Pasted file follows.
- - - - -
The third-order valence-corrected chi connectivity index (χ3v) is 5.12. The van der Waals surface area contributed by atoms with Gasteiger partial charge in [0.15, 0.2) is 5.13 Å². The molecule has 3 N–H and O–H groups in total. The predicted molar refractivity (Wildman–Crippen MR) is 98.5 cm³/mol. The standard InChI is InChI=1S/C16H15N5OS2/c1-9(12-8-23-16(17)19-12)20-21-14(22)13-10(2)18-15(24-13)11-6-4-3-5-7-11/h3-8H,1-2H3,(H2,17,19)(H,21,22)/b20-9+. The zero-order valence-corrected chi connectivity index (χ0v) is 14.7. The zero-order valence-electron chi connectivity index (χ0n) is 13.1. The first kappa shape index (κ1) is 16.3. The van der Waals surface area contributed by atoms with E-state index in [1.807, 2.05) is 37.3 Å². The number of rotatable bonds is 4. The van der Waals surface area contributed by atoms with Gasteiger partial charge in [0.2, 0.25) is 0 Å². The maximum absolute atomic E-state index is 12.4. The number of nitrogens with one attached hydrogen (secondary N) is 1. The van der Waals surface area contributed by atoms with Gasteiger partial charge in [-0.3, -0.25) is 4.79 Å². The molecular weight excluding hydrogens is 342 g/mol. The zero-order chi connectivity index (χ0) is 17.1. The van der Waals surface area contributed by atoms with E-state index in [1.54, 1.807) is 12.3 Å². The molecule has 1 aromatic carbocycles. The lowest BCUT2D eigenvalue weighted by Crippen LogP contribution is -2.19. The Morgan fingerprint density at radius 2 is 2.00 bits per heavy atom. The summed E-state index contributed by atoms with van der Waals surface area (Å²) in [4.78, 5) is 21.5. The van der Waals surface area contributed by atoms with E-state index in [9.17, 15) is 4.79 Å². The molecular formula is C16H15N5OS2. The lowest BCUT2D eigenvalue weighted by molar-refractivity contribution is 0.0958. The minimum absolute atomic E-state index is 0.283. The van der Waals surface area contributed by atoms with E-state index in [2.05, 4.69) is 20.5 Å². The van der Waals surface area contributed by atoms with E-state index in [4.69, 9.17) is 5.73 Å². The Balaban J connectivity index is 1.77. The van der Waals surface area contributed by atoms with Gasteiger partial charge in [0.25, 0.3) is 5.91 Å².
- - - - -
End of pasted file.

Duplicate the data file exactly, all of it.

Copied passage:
The third-order valence-corrected chi connectivity index (χ3v) is 5.12. The van der Waals surface area contributed by atoms with Gasteiger partial charge in [0.15, 0.2) is 5.13 Å². The molecule has 3 N–H and O–H groups in total. The predicted molar refractivity (Wildman–Crippen MR) is 98.5 cm³/mol. The standard InChI is InChI=1S/C16H15N5OS2/c1-9(12-8-23-16(17)19-12)20-21-14(22)13-10(2)18-15(24-13)11-6-4-3-5-7-11/h3-8H,1-2H3,(H2,17,19)(H,21,22)/b20-9+. The zero-order valence-corrected chi connectivity index (χ0v) is 14.7. The zero-order valence-electron chi connectivity index (χ0n) is 13.1. The first kappa shape index (κ1) is 16.3. The van der Waals surface area contributed by atoms with E-state index in [1.807, 2.05) is 37.3 Å². The number of rotatable bonds is 4. The van der Waals surface area contributed by atoms with Gasteiger partial charge in [0.2, 0.25) is 0 Å². The maximum absolute atomic E-state index is 12.4. The number of nitrogens with one attached hydrogen (secondary N) is 1. The van der Waals surface area contributed by atoms with Gasteiger partial charge in [-0.3, -0.25) is 4.79 Å². The molecular weight excluding hydrogens is 342 g/mol. The zero-order chi connectivity index (χ0) is 17.1. The van der Waals surface area contributed by atoms with E-state index in [1.54, 1.807) is 12.3 Å². The molecule has 1 aromatic carbocycles. The lowest BCUT2D eigenvalue weighted by Crippen LogP contribution is -2.19. The Morgan fingerprint density at radius 2 is 2.00 bits per heavy atom. The summed E-state index contributed by atoms with van der Waals surface area (Å²) in [4.78, 5) is 21.5. The van der Waals surface area contributed by atoms with E-state index in [9.17, 15) is 4.79 Å². The molecular formula is C16H15N5OS2. The lowest BCUT2D eigenvalue weighted by molar-refractivity contribution is 0.0958. The minimum absolute atomic E-state index is 0.283. The van der Waals surface area contributed by atoms with E-state index in [2.05, 4.69) is 20.5 Å². The van der Waals surface area contributed by atoms with E-state index in [4.69, 9.17) is 5.73 Å². The Balaban J connectivity index is 1.77. The van der Waals surface area contributed by atoms with Gasteiger partial charge in [0.25, 0.3) is 5.91 Å².